The Sri Lankan economy is transitioning from a mere labour sending economy into one that both sends and receives workers. The same employment opportunities, working conditions, and demand and supply conditions that necessitated outmigration of Sri Lankans workers is now attracting foreign workers in to Sri Lanka. In this new reality, Sri Lanka needs an updated Act to govern immigration in to the country, as well as a matching institutional framework to ensure efficient and foolproof operation of related activities. In formulating such an institutional framework, it is important to note that migration transition is a long, complicated, and dynamic phase.
Diversification of the export basket, a more effective communication strategy to build support for reform initiatives, and addressing the skills constraints of the labor force are the top priorities for Sri Lanka. This blog, based on the closing session of the Saman Kelegama Memorial Conference, discusses the stifling bottlenecks that Sri Lanka faces in its transition towards a high middle income country (HMIC) and how to overcome them.
Sub Agents play a significant role in the recruitment process of migrant workers from Sri Lanka. However, to-date Sub Agents are informal stakeholders in the recruitment process. As such, currently, there is increasing interest in Sri Lanka to formalise Sub Agents and hold them accountable for their conduct. In this blog, Bilesha Weeraratne weighs in on how Sub Agents can be regulated to better serve potential migrants and licensed agents.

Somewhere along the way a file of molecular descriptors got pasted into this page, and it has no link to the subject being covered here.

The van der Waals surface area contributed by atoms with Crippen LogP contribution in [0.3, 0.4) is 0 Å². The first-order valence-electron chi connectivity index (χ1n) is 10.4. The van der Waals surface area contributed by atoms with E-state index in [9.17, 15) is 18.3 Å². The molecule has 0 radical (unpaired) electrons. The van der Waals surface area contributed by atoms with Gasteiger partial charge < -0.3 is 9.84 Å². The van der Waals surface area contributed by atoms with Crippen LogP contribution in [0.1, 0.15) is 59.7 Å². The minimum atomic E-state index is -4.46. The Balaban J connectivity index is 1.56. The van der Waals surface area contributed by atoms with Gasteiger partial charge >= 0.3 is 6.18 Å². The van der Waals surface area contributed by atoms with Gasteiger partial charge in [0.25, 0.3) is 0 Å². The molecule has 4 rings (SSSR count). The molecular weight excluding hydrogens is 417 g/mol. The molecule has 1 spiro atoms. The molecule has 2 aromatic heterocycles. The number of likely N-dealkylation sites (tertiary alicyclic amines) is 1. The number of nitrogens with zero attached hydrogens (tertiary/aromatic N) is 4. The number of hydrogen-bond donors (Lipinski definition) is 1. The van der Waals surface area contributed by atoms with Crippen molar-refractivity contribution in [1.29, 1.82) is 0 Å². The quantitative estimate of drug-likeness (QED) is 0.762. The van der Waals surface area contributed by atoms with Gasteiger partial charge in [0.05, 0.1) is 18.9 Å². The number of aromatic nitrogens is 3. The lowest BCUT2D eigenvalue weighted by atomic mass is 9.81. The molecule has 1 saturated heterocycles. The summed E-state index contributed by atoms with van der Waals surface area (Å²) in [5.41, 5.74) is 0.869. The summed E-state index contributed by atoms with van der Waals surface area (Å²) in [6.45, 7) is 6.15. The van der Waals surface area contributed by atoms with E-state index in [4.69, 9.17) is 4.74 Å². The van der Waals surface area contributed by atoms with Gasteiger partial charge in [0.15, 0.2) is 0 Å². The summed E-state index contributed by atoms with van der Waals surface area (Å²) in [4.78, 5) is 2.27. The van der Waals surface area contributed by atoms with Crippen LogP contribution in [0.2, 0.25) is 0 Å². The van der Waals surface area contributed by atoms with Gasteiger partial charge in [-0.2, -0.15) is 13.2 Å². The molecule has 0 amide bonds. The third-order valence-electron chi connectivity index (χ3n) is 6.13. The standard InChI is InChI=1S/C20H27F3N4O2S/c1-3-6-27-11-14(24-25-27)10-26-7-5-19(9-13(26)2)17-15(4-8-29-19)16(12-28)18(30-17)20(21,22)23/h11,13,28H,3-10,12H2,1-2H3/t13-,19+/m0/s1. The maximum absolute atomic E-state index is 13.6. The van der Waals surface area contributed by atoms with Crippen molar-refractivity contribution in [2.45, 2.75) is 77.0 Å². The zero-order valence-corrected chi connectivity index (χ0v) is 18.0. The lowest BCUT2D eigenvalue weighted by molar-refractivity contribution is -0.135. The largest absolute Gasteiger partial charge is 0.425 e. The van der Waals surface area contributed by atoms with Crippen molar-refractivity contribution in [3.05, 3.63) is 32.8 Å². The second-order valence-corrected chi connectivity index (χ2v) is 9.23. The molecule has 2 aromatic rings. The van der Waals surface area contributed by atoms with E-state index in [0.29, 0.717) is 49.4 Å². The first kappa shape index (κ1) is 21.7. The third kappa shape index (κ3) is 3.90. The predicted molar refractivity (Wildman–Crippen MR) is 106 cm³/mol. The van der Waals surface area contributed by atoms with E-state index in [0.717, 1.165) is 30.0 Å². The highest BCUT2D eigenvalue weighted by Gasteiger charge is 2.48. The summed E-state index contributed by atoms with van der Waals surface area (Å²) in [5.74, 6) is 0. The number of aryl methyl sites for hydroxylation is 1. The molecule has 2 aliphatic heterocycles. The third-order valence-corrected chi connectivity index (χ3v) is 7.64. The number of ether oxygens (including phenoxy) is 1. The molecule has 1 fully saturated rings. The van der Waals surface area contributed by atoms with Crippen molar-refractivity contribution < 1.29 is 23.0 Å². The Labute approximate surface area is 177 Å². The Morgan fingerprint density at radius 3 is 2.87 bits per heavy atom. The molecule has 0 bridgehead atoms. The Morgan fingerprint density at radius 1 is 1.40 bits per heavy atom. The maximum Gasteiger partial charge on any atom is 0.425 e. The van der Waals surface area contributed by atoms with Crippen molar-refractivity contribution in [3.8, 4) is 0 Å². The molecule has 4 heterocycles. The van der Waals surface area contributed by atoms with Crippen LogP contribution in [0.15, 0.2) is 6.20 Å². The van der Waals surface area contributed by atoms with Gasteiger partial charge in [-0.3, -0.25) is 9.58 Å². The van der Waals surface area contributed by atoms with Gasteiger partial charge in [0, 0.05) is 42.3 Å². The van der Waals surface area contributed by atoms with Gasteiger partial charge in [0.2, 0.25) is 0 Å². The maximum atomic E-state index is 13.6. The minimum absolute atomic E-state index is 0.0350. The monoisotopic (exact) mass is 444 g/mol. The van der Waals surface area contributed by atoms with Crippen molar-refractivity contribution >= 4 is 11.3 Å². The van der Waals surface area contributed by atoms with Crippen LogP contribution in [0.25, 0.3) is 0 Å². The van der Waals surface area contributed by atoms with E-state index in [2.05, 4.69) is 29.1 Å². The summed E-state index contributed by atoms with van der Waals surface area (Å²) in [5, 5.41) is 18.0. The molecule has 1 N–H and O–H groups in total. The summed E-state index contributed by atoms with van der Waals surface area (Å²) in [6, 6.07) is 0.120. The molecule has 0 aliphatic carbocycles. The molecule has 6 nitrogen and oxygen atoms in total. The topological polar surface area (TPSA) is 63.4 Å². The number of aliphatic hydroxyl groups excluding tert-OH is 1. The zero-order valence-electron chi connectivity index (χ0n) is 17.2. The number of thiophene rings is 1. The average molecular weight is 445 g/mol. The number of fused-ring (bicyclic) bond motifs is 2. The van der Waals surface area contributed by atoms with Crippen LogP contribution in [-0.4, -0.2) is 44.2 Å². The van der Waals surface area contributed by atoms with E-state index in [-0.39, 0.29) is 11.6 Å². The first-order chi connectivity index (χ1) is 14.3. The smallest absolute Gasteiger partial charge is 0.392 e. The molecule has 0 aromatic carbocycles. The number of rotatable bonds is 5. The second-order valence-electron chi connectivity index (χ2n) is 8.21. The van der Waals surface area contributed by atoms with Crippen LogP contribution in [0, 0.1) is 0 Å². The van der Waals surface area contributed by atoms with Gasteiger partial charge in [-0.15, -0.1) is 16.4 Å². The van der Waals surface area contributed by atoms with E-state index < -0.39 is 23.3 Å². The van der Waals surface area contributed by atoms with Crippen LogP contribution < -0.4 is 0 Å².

With the recent signing of the Sri Lanka – Singapore Free Trade Agreement (SLSFTA), as well as the Economic and Technological Cooperation Agreement (ETCA) with India that is being negotiated, there has been wide public debate on the issue of allowing free movement of people across borders. Bilesha Weeraratne argues that the ability to retain skilled foreign workers, and continue to attract high-skilled migrant workers is contingent upon the development of policies that will cater to the needs of inbound migrant workers while leveraging the potential they hold to foster economic growth and development in the country.
This article to mark International Migrants Day 2016, explores the decrease in Sri Lanka’s remittances in 2015, with regard to Labour Migration, and takes a look at ways the country can maximize its remittances.